x Abu Dhabi, UAESunday 23 July 2017

Europe may soon get taste of camel's milk

The UAE could get approval to begin exporting camel's milk to Europe as soon as next year.

Only two companies, Al Ain Dairy and Emirates Industry, sell camel milk in the UAE.
Only two companies, Al Ain Dairy and Emirates Industry, sell camel milk in the UAE.

The UAE could get approval to begin exporting camel's milk to Europe as soon as next year. The European Union (EU) has notified the UAE that it has approved its plans to demonstrate the safety and quality of the milk. The EU will next year send a team of inspectors to verify the documentation of quality standards at camel farms, as well as their veterinary practices and the local regulatory regime. If their report is positive, the European Commission and the European Parliament must approve the UAE as a country that can sell camel's milk to Europe.

The announcement follows five years of work by the Dubai-based Central Veterinary Research Laboratory (CVRL) and government bodies to satisfy the EU. "The UAE is intending to export camel milk to European markets next year, to be among the first suppliers of this product to the European Union," said Abdullah al Janan, the head of agriculture at the Ministry of Environment and Water, according to Al Ittihad newspaper.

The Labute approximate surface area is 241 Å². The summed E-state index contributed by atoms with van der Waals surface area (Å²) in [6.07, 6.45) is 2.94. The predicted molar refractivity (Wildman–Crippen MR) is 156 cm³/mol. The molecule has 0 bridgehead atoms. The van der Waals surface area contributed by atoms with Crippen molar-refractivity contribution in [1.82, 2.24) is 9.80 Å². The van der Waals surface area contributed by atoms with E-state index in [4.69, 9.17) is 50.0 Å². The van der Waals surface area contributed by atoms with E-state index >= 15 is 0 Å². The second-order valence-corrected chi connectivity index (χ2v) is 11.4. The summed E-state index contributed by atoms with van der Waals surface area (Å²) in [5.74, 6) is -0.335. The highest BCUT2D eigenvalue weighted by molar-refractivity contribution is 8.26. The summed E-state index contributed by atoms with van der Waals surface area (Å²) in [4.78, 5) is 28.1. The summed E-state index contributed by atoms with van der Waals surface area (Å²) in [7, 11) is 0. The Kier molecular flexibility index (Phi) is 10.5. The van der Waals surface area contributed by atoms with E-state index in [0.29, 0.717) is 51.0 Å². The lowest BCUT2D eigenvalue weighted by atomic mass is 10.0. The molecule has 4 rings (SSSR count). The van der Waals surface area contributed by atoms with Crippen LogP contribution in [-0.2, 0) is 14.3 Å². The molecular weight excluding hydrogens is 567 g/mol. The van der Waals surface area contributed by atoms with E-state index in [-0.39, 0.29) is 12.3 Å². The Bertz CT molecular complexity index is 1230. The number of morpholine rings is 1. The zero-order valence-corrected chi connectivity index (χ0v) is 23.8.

Only two companies sell camel's milk in supermarkets in the UAE: Al Ain Dairy farm and the Emirates Industry for Camel Milk and Products, which sells its camel's milk under the Camelicious brand name. Tests have shown the milk has less than half the fat and 40 per cent of the cholesterol of cow's milk, and three times the vitamin C. It can be digested by people who are intolerant to lactose, and can even ease food allergies. Despite these health benefits, it is unlikely to ever compete with cow's milk in the European market. "Our aim was never to push cow's milk out of the shelves in Europe. We will never have quantity," said David Wernery, a legal adviser to Camelicious who has worked closely with the Ministry of Environment and Water on the project. Emirates Industry produces 5,000 litres of camel's milk a day - less than a tenth of one per cent of Europe's daily thirst for cow's milk. "But for more health-conscious people who are lactose-intolerant, camel milk is a viable option." He added that camel's milk is more expensive than cow's milk. A one litre bottle of camel milk produced by Al Ain Dairy was yesterday priced at Dh9, compared to Dh5.50 for a one litre bottle of the company's cow's milk. A one litre bottle of Camelicious was Dh10. Dr Ulrich Wernery, the scientific director of the CVRL, said receipt of the EU letter was a milestone. "The first step is done and that was a more important step," said Dr Wernery, who is David's father. "Now we have got a green light to sit down and make a strategy." The CVRL has been helping Emirates Industry with its Camelicious products. "We will have to see how to explore the European market. We have to find people who want to buy it." The UN Food and Agriculture Organisation estimates the potential world market for camel's milk at US$10 billion (Dh36.7bn), with hundreds of millions of potential customers in Arab countries, Africa, Europe and North and South America. While Dr Wernery said he was unsure how much demand there would be from Europe, he was confident that once the UAE wins export rights to the EU, the US and Canada will not be far behind. "There is a big market to US and Canada to export, not only to Europe, but the US will agree after Europe most probably," he said. "A hundred thousand Somalis are immigrated to Canada and they all want to drink camel milk because they are used to it - so the market exists." For now, the EU does not allow the importation of camel milk because of concerns about foot-and-mouth disease. But studies by the CVRL have proven that one-humped camels, the variety native to the UAE, are resistant to the disease. "All these scientific papers have been sent to the responsible person in Brussels and they found out there is no need anymore to prevent the import of milk to Europe," Dr Wernery said. Another sticking point has been proving that the exported camel's milk has been pasteurised. Working with laboratories in the UAE and Europe, the CVRL has developed an enzyme test that confirms pasteurisation. However, Mr Wernery said, the test still needs to be verified by the European Commission. mdetrie@thenational.ae